"No! You shall not do that. You enjoy taking too many personal risks with your natural philosophy -- anyone would think you hope to die in some great experiment, like Dean Osono herself. In any case, I do not like the idea of some alien tree exerting mental control over you! We shall find someone else."

Saet said, "Ffip."

Utsuse clicked her teeth in assent. "Ffip would do marvellously. If he takes after his parents somewhat, he should be clever enough to be an excellent spymaster. And if he's learned anything in his slavery as an olpi, he'll be sure to obey us very carefully."

"I think you protect me too much. I know the risks, they are slight! But, very well, we shall use Ffip," said Pyzot. "Do I have your consent to proceed with the experiment?"

"Not yet, though I am greatly intrigued by the possibilities. I wish to see demonstrations of their power and your control."

"Nothing could be easier, Utsuse!" She smoothed a patch of ground in front of my brother with her hands, then wrote two words on it. "This word is yes, this word is no. Send one of your birds to land on the word yes."

My brother had, evidently, regained control of his terrified bird. He compelled it to land on "no".

Pyzot bared her teeth. "On 'yes', tree. I know you can understand me. I will not tolerate mockery or disobedience."

The bird hopped up and down on "no", emphatically.

Pyzot put on the heavy gardening gloves from her basket, and stripped the thorns and leaves from one of my brother's twigs. "Tree, you are in no good position to object or disobey. 'yes', now, or you will die."

The bird copied the word "no", scratching the three lines in the ground with its beak.

Pyzot shrugged. "Very well, then." She took the ivory and shell device from the basket, pointed the niobium coil at my brother, and ground the crank two or three times. The nails that she had hammered into him exploded in spiralling bolts of flame. My brother fell apart in a pile of burning boughs.

"Well, I believe that you can destroy them, Pyzot," said Utsuse. "What was that?"

"A hyperbolic Ehekinet spike, showing off very nicely why it is hyperbolic rather than elliptical. The Ehekinet lever can set the other one off from, oh, the other side of Naoth. I tuned it quite well."

"Still, you are now down to one tree. I hope this one is a bit more cooperative, or there won't be much question about whether or not I approve of your plans," said Utsuse.

"I hope so too, or I'll have to pester my offworld correspondent a bit more," said Pyzot.

She turned to me. I was acutely aware of four hyperbolic Ehekinet spikes aching in my trunk, presumably quite happy to destroy me as the others had my still-burning brother. "Tree ... you don't have any immara yet, do you?" She turned to her husband. "That's what they call creatures who have eaten their berries. Saet, could you pick one of the riper berries and force-feed one of those birds?"

Saet looked over my fruit carefully. "Odd, how the berries grow right on the thorns... I suppose there's no accounting for alien trees. This one looks nearly golden." He picked it. "Just like a currant." He scooped one of the birds from the cage and handed it to Pyzot. She pried its beak open, and popped the fruit inside.

I gather that lakku or other intelligent animals might hold their first copulations in fairly high regard. They prefer that they be done kindly, say, with a desired partner, at a propitious time, and without an audience. That is how maraleni regard getting their first immara. Having one of my underripe berries force-fed to an unwilling bird that had just been immara to my burning, dying brother is the closest thing to raping a virgin that an animal can perpetrate on a plant. Or so I hoped.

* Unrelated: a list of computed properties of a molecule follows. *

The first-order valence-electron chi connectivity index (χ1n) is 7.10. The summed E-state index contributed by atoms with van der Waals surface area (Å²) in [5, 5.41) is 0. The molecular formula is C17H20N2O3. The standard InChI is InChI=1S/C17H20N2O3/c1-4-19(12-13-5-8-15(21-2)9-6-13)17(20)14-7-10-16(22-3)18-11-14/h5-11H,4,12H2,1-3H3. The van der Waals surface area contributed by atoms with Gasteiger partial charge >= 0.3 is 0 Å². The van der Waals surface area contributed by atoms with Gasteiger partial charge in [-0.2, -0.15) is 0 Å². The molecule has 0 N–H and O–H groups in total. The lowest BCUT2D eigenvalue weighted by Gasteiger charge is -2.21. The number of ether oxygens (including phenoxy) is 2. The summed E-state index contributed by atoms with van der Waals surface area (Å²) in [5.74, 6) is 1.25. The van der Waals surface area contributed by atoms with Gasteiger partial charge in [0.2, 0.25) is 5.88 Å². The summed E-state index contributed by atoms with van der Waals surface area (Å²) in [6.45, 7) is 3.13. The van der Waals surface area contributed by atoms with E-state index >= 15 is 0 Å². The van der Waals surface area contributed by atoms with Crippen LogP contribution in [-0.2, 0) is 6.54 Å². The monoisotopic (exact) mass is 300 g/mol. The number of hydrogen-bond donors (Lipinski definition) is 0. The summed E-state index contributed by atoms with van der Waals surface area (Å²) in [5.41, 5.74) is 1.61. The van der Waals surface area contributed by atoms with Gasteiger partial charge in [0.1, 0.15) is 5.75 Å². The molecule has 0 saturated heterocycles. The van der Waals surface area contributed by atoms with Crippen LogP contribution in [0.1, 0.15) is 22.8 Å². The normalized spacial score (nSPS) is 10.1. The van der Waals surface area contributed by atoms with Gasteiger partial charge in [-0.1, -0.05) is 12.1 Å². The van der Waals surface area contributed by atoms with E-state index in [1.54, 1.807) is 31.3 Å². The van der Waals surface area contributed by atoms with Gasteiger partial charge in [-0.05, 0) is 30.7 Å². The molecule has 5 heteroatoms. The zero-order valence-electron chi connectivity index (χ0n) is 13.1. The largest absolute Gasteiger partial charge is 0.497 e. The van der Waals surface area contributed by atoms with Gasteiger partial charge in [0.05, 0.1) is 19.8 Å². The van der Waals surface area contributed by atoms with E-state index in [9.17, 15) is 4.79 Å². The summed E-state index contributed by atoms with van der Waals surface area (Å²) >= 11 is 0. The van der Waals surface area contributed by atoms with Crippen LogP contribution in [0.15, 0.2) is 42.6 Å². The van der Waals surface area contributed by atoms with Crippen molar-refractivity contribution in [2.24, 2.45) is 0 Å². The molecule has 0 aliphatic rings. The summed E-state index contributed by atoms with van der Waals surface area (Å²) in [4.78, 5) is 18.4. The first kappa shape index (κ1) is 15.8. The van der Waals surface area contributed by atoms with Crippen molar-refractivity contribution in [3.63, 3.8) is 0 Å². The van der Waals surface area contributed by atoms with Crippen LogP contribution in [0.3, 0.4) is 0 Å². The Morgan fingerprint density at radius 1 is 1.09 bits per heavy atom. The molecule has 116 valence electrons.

But there was no time to think about that then. Maraleni berries work as well underripe as fully ripe, and I had all the instincts necessary to control the bird. And Pyzot was talking to me. "Now, tree, this word is 'yes', that word is 'no', and that burning thing is a maraleni who didn't do what I said. Land your bird on 'yes'."

I did. I tangled an immara tendril, an insubstantial strand that connects me to each immara, around the songbird's psyche, and let my racial memories explain how I could control her. When I understood enough, I hopped my immara bird onto the "yes" that I had scratched in the dirt, though. There was no real choice.

She gave me more orders, watching Utsuse all the while. "Send it to 'no', then back to 'yes'. Good. Now have it copy the glyph for 'yes' with its beak, as your brother did 'no' ... very good. Tree, continue to obey me this well, and you shall live long and happily."

"You can't just call it 'tree', Pyzot. Give it a name," said Utsuse.

"By which I understand that you consider my first experiment a success, and give your consent to proceed on to further experiments?" asked Pyzot, wagging her tails in parallel.

"I will pay close attention to it, to be sure, but you may proceed."

"Let's call it Vwothamaan, after the Old Pantheon god of vengeance," said Pyzot.

"That's almost sacrilegious, and far too grand for a slave that's not an olpi, or a lakku or even an animal," said Saet. "How about something a little meeker... Melylunnu, say? Dirt girl?"

Pyzot shrugged. "Old Pantheon, hah. If the Old Pantheon gods ever existed, they didn't follow us to Kono ... Melylunnu will do fine. It makes no great difference to me."

Utsuse fluffed her crests in amusement. "What's the proper ceremony for naming a tree? For a riding-beast, you feed her on porridge and braid her tail as you tell her the name, but we can't reasonably adapt that to a tree."